By preserving our records and artifacts we celebrate our Jewish heritage. When Edie Sobel edited the Jewish Community News from Clifton we were constantly exposed to the Jewish communities of North Jersey. Since Edie has retired we are an occasional item randomly appearing somewhere or other. Twice in the past four years we have been cover stories for the Jewish Standard, one article in the Record and occasionally in L’Chaim, a BergenCounty publication.
We have tried to reach out and ask people to work with us. Our requests appear to fall on deaf ears. We have attempted to re-institute our oral interview program, to learn what life was like in the early years, how we got to this place and time and about the people who brought us here. Reeva Isaacs recorded almost 100 interviews of local people in the 80’s and 90’s. A small number of those interviews were transcribed by Richard Epstein before he passed away. Some of the cassette recordings were borrowed and never returned. Knowing how fragile these tapes can be we have been reluctant to replay them, especially after loaning several to NPR, Washington, DC where they discovered one was blank. In this modern age of technology why can’t we reach someone knowledgeable who can transfer these cassettes to discs or any other method in order to preserve them? Of the nearly 100 tapes we have in our archives, we have no idea how many can be preserved. The JCC’s are rampant with activities. Why can’t they add another activity to their list and conduct oral interviews? They have the resources in their membership and should do this before the seniors move away or pass away. We constantly get calls that someone should be interviewed but there is just so much five people can do. How about getting our teens involved?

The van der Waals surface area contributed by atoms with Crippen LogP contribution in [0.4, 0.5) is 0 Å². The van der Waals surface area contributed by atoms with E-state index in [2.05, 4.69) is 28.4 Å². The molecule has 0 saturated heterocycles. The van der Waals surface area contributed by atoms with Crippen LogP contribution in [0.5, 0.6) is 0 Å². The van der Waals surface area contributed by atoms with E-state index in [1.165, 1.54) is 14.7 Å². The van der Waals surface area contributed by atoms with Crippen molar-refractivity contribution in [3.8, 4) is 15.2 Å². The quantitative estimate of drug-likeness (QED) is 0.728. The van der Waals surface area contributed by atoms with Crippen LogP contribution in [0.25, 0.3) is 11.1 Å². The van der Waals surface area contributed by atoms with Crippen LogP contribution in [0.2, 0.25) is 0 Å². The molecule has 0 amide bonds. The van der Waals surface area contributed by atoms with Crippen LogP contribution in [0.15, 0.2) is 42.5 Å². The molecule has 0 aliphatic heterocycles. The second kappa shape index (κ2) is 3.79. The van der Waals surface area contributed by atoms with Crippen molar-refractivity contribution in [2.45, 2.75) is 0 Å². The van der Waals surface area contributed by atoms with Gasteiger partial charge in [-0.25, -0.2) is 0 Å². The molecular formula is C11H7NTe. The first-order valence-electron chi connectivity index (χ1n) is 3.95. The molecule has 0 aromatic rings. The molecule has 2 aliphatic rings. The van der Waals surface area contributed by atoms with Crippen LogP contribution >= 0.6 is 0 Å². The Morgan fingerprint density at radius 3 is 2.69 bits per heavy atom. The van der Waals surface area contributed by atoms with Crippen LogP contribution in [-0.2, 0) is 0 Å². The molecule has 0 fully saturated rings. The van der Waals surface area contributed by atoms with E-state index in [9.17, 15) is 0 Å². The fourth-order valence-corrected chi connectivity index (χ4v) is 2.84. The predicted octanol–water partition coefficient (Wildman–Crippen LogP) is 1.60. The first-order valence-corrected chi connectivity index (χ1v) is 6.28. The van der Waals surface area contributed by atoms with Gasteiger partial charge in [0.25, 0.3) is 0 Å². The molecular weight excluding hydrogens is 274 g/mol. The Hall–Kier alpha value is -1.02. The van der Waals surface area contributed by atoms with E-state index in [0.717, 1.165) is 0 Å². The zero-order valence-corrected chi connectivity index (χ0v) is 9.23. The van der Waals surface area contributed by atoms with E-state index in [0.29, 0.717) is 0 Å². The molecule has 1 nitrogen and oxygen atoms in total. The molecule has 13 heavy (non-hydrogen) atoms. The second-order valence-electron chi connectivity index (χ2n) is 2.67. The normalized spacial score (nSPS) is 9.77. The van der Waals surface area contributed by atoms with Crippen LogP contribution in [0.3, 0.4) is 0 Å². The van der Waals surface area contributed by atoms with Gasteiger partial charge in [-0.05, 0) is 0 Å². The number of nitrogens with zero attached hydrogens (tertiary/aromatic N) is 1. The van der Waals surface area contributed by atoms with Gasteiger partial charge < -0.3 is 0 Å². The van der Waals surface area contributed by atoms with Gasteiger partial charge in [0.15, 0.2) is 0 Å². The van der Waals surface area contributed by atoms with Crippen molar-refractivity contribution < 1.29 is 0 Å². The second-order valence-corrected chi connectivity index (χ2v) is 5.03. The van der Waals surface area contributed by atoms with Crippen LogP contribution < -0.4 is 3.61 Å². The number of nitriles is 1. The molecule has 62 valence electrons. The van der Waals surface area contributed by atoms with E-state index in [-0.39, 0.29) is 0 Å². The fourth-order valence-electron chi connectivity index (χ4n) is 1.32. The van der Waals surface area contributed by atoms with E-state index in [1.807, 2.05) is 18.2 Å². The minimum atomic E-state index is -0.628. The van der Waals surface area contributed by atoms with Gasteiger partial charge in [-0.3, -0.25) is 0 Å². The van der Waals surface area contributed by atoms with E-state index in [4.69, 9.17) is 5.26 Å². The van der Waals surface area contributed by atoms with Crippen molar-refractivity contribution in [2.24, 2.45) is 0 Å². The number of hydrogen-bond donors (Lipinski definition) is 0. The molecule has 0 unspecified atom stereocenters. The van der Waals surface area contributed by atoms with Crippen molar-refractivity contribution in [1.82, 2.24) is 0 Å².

By preserving our records and artifacts we celebrate our Jewish heritage. Our thanks to Judy Mechanic Glick and Alvin Reisbaum for the time and effort they expended by attending Paterson Day in Florida and exposing the Society to those people who were present. Our mission is the preservation of Judaism and your help is needed to this end. What we have collected is gold and should not and cannot be lost or destroyed. One never knows when or where another earthquake, tsunami or fire will occur. Join us in preserving our Judaism. The only benefit we derive from what we are doing is the satisfaction of knowing we are preserving and leaving a legacy to our children and future generations.
Our parents and grandparents crossed an ocean most knew nothing about. They traveled in ships the size of which many had never seen. They came to America not knowing where they were going, what they would encounter or do or how they would exist. There are yet so many questions to be answered. Years ago we rarely asked questions of where they came from or how they got here, and then it was too late because there was no one to ask. Today we have the facilities by voice, video or digital means to record and preserve the answers. The Holocaust is something we should never forget, but what about the good things in life? Thousands of recordings have been made of the experience of the Holocaust. What about those who fortunately escaped that vile part of history and found new life in America? In order to escape the miseries of life in Eastern Europe some men even mutilated their bodies in order not to be conscripted as cannon fodder for the Czar.
This is a Jewish community project and we invite the Jewish communities of North Jersey to help and support us. We need an archivist to show us the way in order to proceed properly. People are awed by what they see that we have accumulated. Yet few drop by. If you know someone who should or would like to get our newsletter please give them our email address or send us their email or postal address. Please do not shut us out.
Have you checked your closet lately?
Jerry Nathans, Pres.